Correlation analysis yielded high correlation coefficients proving high correlation for all the tested parameters.
Passing-Bablok regression showed that most analytes did not differ by a constant (95% CI of intercept includes 0), and that were well aligned, suggesting that there were no proportional differences between methods (95% CI of slope includes 1) (9). Despite of high correlations, some analytes did not meet the preferences of Passing-Bablok regression. When following Passing-Bablok regression strict criteria, ALT, RF, and sodium differed by a constant amount for both analyzers and the proportional difference between methods was found for CK, total bilirubin and triglycerides (Table 3). Passing-Bablok regression yielded a wide range of 95% CI of intercept for sodium, and that should also be considered when defining the analytical objectives. Unlike sodium, ALT and RF are a bit beyond the requested criteria (95% CI of intercept for ALT was 0.290-1.000 and 0.677-1.377 for RF), so in the analytical sense, those analytes follow the same linearity. Similar is the case with the CK, total bilirubin and triglycerides whose 95% CI of slope was very close to 1 (1.014-1.022, 1.007-1.046 and 0.944-0.985 respectively), therefore the analysis can be considered acceptably aligned.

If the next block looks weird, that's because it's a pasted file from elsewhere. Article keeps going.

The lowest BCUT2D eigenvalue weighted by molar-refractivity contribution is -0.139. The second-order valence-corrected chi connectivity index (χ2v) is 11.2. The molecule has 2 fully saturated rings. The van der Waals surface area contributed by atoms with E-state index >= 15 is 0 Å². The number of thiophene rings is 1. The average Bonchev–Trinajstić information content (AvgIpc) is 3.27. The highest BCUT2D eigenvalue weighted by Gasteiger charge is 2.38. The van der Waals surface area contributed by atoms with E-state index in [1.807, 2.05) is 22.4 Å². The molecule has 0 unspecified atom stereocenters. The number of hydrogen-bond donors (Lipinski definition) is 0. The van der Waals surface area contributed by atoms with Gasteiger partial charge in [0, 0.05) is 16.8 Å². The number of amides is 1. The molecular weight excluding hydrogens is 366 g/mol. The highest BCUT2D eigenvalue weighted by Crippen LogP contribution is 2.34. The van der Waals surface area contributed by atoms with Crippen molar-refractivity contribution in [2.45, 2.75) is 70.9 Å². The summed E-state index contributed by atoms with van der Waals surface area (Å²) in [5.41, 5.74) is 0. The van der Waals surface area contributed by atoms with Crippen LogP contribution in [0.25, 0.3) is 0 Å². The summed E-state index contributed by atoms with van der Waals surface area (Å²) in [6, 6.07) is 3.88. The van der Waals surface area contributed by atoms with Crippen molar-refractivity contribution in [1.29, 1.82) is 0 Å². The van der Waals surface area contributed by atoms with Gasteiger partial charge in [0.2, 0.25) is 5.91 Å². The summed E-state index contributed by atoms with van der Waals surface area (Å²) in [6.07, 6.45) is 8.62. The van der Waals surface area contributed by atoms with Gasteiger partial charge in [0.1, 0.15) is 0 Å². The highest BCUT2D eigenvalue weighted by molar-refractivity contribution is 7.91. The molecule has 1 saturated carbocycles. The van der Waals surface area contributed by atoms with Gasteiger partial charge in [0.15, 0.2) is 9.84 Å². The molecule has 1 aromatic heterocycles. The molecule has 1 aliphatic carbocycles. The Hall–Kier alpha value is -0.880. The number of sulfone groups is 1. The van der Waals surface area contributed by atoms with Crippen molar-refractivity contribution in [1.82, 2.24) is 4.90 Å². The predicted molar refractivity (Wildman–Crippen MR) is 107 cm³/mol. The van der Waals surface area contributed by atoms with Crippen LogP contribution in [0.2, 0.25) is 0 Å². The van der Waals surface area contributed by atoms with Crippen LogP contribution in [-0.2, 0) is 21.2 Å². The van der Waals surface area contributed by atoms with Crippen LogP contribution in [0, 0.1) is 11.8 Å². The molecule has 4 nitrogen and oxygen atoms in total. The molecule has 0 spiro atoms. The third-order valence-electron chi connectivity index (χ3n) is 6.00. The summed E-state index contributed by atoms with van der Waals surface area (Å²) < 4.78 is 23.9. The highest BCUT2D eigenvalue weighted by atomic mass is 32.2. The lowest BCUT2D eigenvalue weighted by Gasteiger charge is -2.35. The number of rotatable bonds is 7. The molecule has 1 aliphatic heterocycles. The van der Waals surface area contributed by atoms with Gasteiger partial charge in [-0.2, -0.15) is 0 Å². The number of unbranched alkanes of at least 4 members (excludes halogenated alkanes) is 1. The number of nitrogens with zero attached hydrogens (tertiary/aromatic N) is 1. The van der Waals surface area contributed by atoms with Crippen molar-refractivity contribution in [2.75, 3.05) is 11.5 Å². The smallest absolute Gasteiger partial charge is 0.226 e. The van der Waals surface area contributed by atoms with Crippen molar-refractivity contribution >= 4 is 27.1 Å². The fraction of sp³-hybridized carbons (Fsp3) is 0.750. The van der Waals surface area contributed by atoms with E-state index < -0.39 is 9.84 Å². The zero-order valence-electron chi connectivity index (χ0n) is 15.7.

Olympus AU2700 plus analytical analyzer shows acceptable precision and accuracy for majority of analytes, with the exception of sodium and chloride. Instrument is fully comparable with Olympus AU2700 analytical analyzer for all but several analytes (ALT, RF, sodium, CK, total bilirubin and tryglicerides) where only some minor deviations (constant and proportional difference) were observed.


Potential conflict of interest
None declared.